The ASUC Senate will vote Wednesday on whether or not to allow five items to be placed on this year’s ballot.
If these bills pass, they will become official referendums — requiring a majority approval by the student body — that could result in the installation of solar panels on campus, expansion of health services, further funding of the ASUC and other campus groups, modification of the ASUC’s governing document and expansion of services for underserved students.
Under the Solar Energy Reinvestment Referendum, the campus and ASUC would each fund the installation of solar panels on campus buildings and “student-used buildings” — such as the student union and co-ops — respectively. The referendum calls specifically on the campus and ASUC to share the financial burden without affecting student fees.
Calling the ASUC’s work in installing three solar panels back in 2003 a “symbolic gesture,” Ryan Lynch, co-director of the ASUC sustainability team, said in an email that the campus must “respond with resiliency and urgency.”
The Wellness Referendum fee renews the already existing fees for the Recreational Sports Facility, or RSF, and intramural sports and then adds another fee of $62.50 per semester to help expand campus health services. Included in the latter fee is a new mandatory $8.50 RSF membership cost, which will replace the RSF’s semesterly registration fee.
The increase in wellness programs would expand working hours of the Tang Center and create stress management spaces, among other developments. One-third of this revenue would be returned to financial aid to help offset the costs for low-income students.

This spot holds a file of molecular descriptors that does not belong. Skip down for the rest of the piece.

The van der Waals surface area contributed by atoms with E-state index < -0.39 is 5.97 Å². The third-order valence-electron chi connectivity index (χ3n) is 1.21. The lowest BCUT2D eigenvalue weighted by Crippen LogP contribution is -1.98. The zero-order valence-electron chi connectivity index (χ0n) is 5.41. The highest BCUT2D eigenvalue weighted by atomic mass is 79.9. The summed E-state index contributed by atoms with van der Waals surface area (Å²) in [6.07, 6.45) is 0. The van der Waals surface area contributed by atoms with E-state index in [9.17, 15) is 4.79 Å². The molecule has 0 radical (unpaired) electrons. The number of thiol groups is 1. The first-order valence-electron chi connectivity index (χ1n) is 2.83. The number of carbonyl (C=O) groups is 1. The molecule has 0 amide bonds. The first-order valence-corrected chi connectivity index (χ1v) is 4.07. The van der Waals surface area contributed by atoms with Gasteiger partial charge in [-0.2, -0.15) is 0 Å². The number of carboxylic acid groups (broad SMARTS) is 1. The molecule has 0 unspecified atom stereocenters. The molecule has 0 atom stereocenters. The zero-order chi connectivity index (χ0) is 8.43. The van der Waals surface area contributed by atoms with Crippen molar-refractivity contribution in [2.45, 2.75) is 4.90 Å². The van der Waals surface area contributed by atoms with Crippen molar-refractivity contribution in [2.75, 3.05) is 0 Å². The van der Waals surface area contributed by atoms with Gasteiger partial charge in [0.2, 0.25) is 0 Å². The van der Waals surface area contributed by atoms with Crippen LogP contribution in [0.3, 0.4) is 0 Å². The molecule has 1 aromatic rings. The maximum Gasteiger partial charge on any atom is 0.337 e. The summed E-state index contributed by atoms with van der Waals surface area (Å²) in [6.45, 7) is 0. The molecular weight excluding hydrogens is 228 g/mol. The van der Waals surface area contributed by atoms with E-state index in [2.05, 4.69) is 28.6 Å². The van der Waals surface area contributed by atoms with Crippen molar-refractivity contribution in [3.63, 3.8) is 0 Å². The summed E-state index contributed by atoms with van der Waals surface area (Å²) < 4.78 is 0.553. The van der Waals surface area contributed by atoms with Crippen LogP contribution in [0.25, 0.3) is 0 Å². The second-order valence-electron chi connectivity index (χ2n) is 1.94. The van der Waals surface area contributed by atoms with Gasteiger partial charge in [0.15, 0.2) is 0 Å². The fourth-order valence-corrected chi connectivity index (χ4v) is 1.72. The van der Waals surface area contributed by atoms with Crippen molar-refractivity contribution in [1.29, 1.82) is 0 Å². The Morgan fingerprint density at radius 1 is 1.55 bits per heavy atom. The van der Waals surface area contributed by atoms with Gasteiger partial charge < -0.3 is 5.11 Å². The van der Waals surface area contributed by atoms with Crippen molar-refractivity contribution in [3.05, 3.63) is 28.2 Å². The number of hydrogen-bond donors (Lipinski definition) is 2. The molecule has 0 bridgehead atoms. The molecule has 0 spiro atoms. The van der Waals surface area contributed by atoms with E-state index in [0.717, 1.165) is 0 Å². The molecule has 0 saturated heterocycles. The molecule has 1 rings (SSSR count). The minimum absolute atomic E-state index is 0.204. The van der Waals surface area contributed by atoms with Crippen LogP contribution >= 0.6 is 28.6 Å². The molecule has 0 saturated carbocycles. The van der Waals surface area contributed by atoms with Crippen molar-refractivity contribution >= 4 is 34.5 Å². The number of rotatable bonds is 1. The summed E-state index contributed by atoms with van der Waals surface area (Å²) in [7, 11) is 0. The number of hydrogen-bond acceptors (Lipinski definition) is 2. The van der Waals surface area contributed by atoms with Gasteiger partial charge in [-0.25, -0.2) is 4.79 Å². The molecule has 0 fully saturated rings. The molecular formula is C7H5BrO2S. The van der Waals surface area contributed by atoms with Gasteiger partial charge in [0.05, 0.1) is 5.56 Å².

According to the bill’s primary sponsor and SQUELCH! Senator Madison Gordon, part of the problem with the current system lies in the fact that the campus’s mental health infrastructure was put into place in the 1990s and is now outdated.
Next, the Increase in Student Activity Fee Referendum, which intends “to enhance the breadth of student life and culture,” calls for an increase in the ASUC student activity fee from $20 per semester to $47.50 per semester to help fund the Bridges Multicultural Resource Center, SUPERB, Public Service Center, ASUC general fund and Graduate Assembly, among other graduate and undergraduate student organizations.
“The ASUC hasn’t increased since 2001, and we’re working with an outdated financial model,” said the bill’s primary sponsor and executive vice president, Justin Kong, who compared similar fees at other campuses and said they were much higher.
The Constitutional Clarity and Consistency Amendment streamlines the ASUC’s governing documents by removing ambiguous wording and discrepancies and adding an article to cement the ASUC’s autonomy from the campus, although the ASUC has been an independent nonprofit since 1977.
“Constitutional crises are a recurring problem, historically,” said senate vice chair Alek Klimek, who drafted the bill, in an email. “Every such loophole presents a liability.”
The Educational Opportunity and Equity Fee Referendum proposes a $19 fee per semester that would expand student services for more than 13,000 nontraditional or underrepresented students — such as first-generation, low-income or transfer students — to ease their transition into the college environment.
The 2015-16 ASUC general elections will take place April 7, 8 and 9.